By: Cristina Trette, MA, LMFT
At the start of a relationship, most couples show up with their best self forward. During the infatuation phase, we rarely see flaws in our partner. We our on our best behavior and interact with delight. Happy brain chemical release has us buzzing around in a minor state of bliss for the first one to two years of being in a new relationship. Over time, a more realistic way and sustainable way of being together emerges, complete with bad days and bad moods.
This is healthy and normal. Who doesn’t want a relationship where pretense dissolves and we can be real? We want to be able to tell it like it is. Home is where we can let it all hang out, right?
Yes and no.
I am all for couples being themselves and showing up authentically. Yet if your authentic self frequently engages in criticism, contempt, defensiveness, and stonewalling, (John Gottman's well-researched predictors of divorce) then you have some work to do.
Many couples have a difficult time accessing relationship basics, such as mutual respect, kindness, empathy, and compassion, when feeling angry. Most couples, when arguing, have moved into a state of fight or flight and the sympathetic nervous system takes over. When we are in this state of dysregulation, we lose access to our communication skills. That is, until we do the inner work.
It can be difficult to slow this process down and stay attuned when in a disagreement. One of the overarching goals of couple therapy is to assist couples in exploring their feelings and maintain connection even during conflict.
I am no stranger to this. I am a Marriage and Family Therapist but I have my rocky moments too. Having acceptance of our weak spots is important. But this does not get us off the hook for striving to do better if our shortcomings hurt other people. And let me be clear, if you put down, snub, ignore, shut down, or criticize your partner you are hurting them.
Most of us, probably, could do better. We could all benefit from ongoing personal and relationship growth and become the highest version of ourselves particularly with the person we are in a romantic relationship or marriage with.
Many years ago, my partner and I had been stuck in a perpetual state of tension with one another. In the midst of all that negativity, we decided to take part in a “Zero Negativity Pledge”.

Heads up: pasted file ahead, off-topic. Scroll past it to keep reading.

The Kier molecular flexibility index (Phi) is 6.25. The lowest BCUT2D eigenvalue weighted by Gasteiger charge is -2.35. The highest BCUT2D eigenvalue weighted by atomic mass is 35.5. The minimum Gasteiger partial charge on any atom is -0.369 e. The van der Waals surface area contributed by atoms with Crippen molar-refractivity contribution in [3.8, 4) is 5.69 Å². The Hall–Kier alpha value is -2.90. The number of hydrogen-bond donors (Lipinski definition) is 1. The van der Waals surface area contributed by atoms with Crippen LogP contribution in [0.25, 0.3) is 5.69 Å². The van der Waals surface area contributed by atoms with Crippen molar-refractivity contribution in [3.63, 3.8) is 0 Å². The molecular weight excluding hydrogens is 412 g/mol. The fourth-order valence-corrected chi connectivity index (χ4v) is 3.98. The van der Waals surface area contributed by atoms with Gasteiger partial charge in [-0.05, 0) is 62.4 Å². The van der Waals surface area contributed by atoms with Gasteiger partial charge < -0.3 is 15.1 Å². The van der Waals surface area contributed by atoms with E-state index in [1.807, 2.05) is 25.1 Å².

The inspiration for the pledge arose from the Relationships First program. It was there that I came across the "Zero Negativity Pledge", that goes like this:
“We understand that “negativity” is any transaction that ruptures our connection – whether intentional or accidental.
We pledge to make our relationship a Zone of Zero Negativity for the next 30 days by omitting from all our interactions with each other any words, tones, or body language that could be experienced as a “put-down,” thus rupturing our connection.
We will make requests when we have a problem and ask for what we want in a way that does not put our partner down.
If we experience a rupture, we will send a gentle signal (bing, ouch, wow, oops!) immediately to communicate that we have experienced a “put-down,” and then use the repair process to restore safety and connecting.
We pledge to give three appreciations daily to each other, no matter what!”.
In a casual way, my partner and I decided to give the pledge a whirl. We committed to avoiding words, tones, or body language that could be interpreted as a put down. I started to realize the unconscious and subtle negative moves that were happening between us. They were infrequent, but alas, they had impact.
Something kind of amazing happened in our relationship after taking the pledge.
Our interactions and conversations became more meaningful. There was less chit chat and more depth. Our experience of connection and love went through the roof. I began asking for what I needed in and want in a direct and caring manner. I have extended the pledge to how I interact with my kids as well.
I never give my clients an assignment or suggest a path that I have not been down myself. Many couples treat other people, including strangers, better than they treat one another. If you are noticing that your relationship is struggling. Or, if you feel that your relationship is good but it could use a boost, I highly encourage you and your partner to give the pledge a whirl.
Hello, I am Cristina Trette. I help couples enhance communication, connection, and chemistry. I am a Couples Therapist and Licensed Marriage and Family Therapist. If you try the pledge, I would love to hear how it goes for you in the comments box below.
Hello! I am Cristina Trette. I am a Couples Therapist, Licensed Marriage and Family Therapist, and Certified in Perinatal Mental Health. I write on all things related to relationships, parenthood, and connection.